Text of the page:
Jiangxi anti-corruption campaigners face trial in co-ordinated crackdown
Reuters in Beijing
Three Chinese activists agitating for officials to disclose their assets will be put on trial, their lawyers said on Tuesday, in a co-ordinated crackdown that underscores the limits of an anti-corruption push by the new government.
China has detained at least 15 activists in recent months who were involved in a campaign pushing for officials to publicly disclose their wealth in what rights groups describe as the first major crackdown by the new government on activists.
The move to put the anti-corruption activists on trial has raised fears that an official campaign of reprisals has begun.
Liu Ping, Li Sihua and Wei Zhongping were detained in late April in Xinyu in the southern province of Jiangxi, and accused of illegal assembly. They face a maximum of five years in prison, if convicted.
Officials in Xinyu could not be reached for comment.
The ascendancy of Xi Jinping as Communist Party chief in a once-in-a-decade generational leadership transition last November had given many Chinese hope for political reform, spurring citizens to push officials to disclose their wealth in several movements throughout the country.
But the charges against the activists are a strong indication that the Communist Party will not tolerate any open challenge to its rule under Xi, even as it claims more transparency.
Xi, who became president in March, has called for a crackdown on graft, warning, as many have before him, that the problem is so severe it could threaten the party’s survival.
Encouraged by Xi’s calls for more transparency, the activists took photographs of themselves holding banners and placards that said: “Strongly urge officials to disclose their assets” and “Xi Jinping, immediately end dictatorship”.
The pictures were widely circulated online.
‘Just a president’
Li Sihua’s lawyer, Pang Kun, said he expected authorities to set a date for the trial soon and it could come as early as next week. A hearing was initially set for Thursday but postponed by the authorities without explanation.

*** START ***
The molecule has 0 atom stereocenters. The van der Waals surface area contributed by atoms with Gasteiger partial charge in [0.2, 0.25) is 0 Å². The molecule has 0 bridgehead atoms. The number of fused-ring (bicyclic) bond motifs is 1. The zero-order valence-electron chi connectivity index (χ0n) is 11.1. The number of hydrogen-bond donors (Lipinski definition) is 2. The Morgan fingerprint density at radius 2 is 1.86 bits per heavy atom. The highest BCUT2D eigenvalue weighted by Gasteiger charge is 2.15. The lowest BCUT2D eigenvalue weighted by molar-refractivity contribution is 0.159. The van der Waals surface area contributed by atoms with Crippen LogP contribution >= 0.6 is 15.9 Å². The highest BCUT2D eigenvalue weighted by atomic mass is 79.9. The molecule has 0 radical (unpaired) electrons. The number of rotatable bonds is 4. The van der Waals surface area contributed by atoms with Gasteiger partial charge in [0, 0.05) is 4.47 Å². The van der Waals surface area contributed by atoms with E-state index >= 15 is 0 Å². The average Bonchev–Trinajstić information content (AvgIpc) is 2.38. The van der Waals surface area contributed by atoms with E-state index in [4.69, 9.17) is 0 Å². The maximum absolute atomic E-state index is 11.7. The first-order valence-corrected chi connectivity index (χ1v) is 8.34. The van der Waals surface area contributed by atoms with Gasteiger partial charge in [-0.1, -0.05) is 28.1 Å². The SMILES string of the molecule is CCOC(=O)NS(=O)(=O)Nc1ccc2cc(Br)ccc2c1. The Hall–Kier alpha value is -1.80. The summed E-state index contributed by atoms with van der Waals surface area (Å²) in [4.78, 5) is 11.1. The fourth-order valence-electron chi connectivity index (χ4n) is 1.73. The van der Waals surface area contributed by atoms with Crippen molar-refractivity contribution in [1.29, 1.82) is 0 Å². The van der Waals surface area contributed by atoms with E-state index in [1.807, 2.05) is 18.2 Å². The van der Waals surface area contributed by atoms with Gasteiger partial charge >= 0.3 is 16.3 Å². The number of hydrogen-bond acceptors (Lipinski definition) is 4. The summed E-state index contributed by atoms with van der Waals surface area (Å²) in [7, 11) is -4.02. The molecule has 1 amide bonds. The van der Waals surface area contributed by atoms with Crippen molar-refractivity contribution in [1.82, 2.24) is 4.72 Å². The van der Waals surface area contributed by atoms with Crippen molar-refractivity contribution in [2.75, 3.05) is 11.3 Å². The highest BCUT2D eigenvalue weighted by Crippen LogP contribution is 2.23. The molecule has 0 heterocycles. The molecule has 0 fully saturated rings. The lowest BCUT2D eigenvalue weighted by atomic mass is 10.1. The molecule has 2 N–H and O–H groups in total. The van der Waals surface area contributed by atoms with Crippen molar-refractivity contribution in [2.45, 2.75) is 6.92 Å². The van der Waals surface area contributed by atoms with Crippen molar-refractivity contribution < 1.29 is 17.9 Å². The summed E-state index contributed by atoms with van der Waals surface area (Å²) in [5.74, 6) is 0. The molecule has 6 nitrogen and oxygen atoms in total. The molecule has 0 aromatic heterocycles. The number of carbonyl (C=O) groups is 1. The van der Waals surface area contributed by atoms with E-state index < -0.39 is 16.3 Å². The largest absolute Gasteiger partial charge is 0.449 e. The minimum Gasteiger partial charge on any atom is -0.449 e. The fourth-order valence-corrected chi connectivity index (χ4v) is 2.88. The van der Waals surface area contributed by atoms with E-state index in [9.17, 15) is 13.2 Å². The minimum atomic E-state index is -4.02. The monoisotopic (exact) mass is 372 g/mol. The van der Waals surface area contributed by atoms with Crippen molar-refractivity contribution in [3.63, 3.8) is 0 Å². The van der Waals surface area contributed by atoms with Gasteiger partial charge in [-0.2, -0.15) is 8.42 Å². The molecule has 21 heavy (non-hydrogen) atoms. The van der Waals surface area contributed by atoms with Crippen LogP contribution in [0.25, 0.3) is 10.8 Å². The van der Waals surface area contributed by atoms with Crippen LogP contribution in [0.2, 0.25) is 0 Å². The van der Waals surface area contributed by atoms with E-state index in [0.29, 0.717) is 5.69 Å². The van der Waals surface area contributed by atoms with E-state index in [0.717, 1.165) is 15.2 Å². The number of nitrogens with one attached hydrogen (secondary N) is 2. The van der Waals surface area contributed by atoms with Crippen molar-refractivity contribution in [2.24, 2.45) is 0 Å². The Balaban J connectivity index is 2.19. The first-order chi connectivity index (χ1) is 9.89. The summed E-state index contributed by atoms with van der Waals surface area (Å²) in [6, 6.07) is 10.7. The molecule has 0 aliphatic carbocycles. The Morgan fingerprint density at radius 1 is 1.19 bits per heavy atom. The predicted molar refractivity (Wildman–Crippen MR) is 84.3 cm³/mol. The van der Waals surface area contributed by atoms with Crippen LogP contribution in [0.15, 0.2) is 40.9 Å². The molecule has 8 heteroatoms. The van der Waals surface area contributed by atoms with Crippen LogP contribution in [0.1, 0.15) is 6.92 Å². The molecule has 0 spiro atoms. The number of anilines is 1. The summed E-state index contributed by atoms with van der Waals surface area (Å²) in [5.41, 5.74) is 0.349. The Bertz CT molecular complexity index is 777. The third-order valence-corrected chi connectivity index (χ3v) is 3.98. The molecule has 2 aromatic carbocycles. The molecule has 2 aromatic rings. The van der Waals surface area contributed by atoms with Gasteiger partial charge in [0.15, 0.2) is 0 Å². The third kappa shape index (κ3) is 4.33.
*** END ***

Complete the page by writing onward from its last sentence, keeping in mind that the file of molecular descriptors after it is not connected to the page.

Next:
Pang said Li was innocent.
“Their actions were very simple – a few people gathered to eat a meal and then they took a photograph,” Pang said by telephone. “This doesn’t constitute an assembly.”
Lawyers said the charge of illegal assembly requires police officers or government officials to disperse the group, which did not happen in the activists’ case.
Liu Ping’s lawyer, Zheng Jianwei, called the charge against Liu “absurd”.
“Xi Jinping isn’t the emperor, he’s just a president, a head of state,” Zheng said. “Is it a crime to mention Xi Jinping’s name in an appeal, in a citizen’s expression of her aspirations? This is a feudal society.”
There have been a few pilot schemes for low-level officials in China’s southern Guangdong province to disclose their assets, but the efforts have made little progress and discussion of the wealth of senior leaders like Xi remain firmly off limits.
Authorities first accused Liu of “gathering to disturb social order”, then “inciting subversion of state power”, and later “illegal assembly” – proof the government’s move against the activists was out of retaliation, Zheng said.
A third lawyer involved in the case, who declined to be identified for fear of retribution, said the move to try the activists was “unconstitutional”.
“There is no legal basis for it,” the lawyer said. “This case is a sensitive one, the central government is paying close attention to it. If we tell you more, we will come under a lot of pressure.”